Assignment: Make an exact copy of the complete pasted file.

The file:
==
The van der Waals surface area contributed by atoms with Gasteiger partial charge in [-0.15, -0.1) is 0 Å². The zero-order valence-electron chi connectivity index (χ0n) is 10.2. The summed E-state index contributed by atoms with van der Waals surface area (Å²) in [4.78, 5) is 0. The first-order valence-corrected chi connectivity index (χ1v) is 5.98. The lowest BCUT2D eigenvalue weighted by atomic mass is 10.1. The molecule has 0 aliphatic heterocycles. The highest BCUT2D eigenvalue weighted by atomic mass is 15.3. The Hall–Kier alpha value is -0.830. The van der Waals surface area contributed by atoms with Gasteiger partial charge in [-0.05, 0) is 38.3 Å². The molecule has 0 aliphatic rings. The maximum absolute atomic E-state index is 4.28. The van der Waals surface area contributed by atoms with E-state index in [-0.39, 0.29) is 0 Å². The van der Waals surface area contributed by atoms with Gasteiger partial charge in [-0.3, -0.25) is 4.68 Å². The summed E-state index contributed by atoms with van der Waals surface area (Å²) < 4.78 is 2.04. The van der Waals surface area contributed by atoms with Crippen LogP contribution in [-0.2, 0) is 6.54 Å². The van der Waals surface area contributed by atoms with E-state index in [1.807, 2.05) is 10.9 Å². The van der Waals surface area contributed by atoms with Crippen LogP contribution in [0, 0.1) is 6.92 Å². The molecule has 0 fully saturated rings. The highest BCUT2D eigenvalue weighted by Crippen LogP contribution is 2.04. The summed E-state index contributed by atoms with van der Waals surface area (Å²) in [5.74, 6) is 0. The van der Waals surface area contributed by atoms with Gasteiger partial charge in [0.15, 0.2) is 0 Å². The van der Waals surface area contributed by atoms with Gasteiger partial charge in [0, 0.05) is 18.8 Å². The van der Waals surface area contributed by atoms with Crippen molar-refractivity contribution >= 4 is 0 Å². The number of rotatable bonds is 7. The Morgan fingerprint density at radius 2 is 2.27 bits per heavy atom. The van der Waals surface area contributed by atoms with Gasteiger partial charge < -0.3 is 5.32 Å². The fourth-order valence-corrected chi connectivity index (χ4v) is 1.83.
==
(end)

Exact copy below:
The van der Waals surface area contributed by atoms with Gasteiger partial charge in [-0.15, -0.1) is 0 Å². The zero-order valence-electron chi connectivity index (χ0n) is 10.2. The summed E-state index contributed by atoms with van der Waals surface area (Å²) in [4.78, 5) is 0. The first-order valence-corrected chi connectivity index (χ1v) is 5.98. The lowest BCUT2D eigenvalue weighted by atomic mass is 10.1. The molecule has 0 aliphatic heterocycles. The highest BCUT2D eigenvalue weighted by atomic mass is 15.3. The Hall–Kier alpha value is -0.830. The van der Waals surface area contributed by atoms with Gasteiger partial charge in [-0.05, 0) is 38.3 Å². The molecule has 0 aliphatic rings. The maximum absolute atomic E-state index is 4.28. The van der Waals surface area contributed by atoms with E-state index in [-0.39, 0.29) is 0 Å². The van der Waals surface area contributed by atoms with Gasteiger partial charge in [-0.3, -0.25) is 4.68 Å². The summed E-state index contributed by atoms with van der Waals surface area (Å²) < 4.78 is 2.04. The van der Waals surface area contributed by atoms with Crippen LogP contribution in [-0.2, 0) is 6.54 Å². The van der Waals surface area contributed by atoms with E-state index in [1.807, 2.05) is 10.9 Å². The van der Waals surface area contributed by atoms with Crippen LogP contribution in [0, 0.1) is 6.92 Å². The molecule has 0 fully saturated rings. The highest BCUT2D eigenvalue weighted by Crippen LogP contribution is 2.04. The summed E-state index contributed by atoms with van der Waals surface area (Å²) in [5.74, 6) is 0. The van der Waals surface area contributed by atoms with Gasteiger partial charge in [0.15, 0.2) is 0 Å². The van der Waals surface area contributed by atoms with Gasteiger partial charge in [0, 0.05) is 18.8 Å². The van der Waals surface area contributed by atoms with Crippen molar-refractivity contribution >= 4 is 0 Å². The number of rotatable bonds is 7. The Morgan fingerprint density at radius 2 is 2.27 bits per heavy atom. The van der Waals surface area contributed by atoms with Gasteiger partial charge < -0.3 is 5.32 Å². The fourth-order valence-corrected chi connectivity index (χ4v) is 1.83.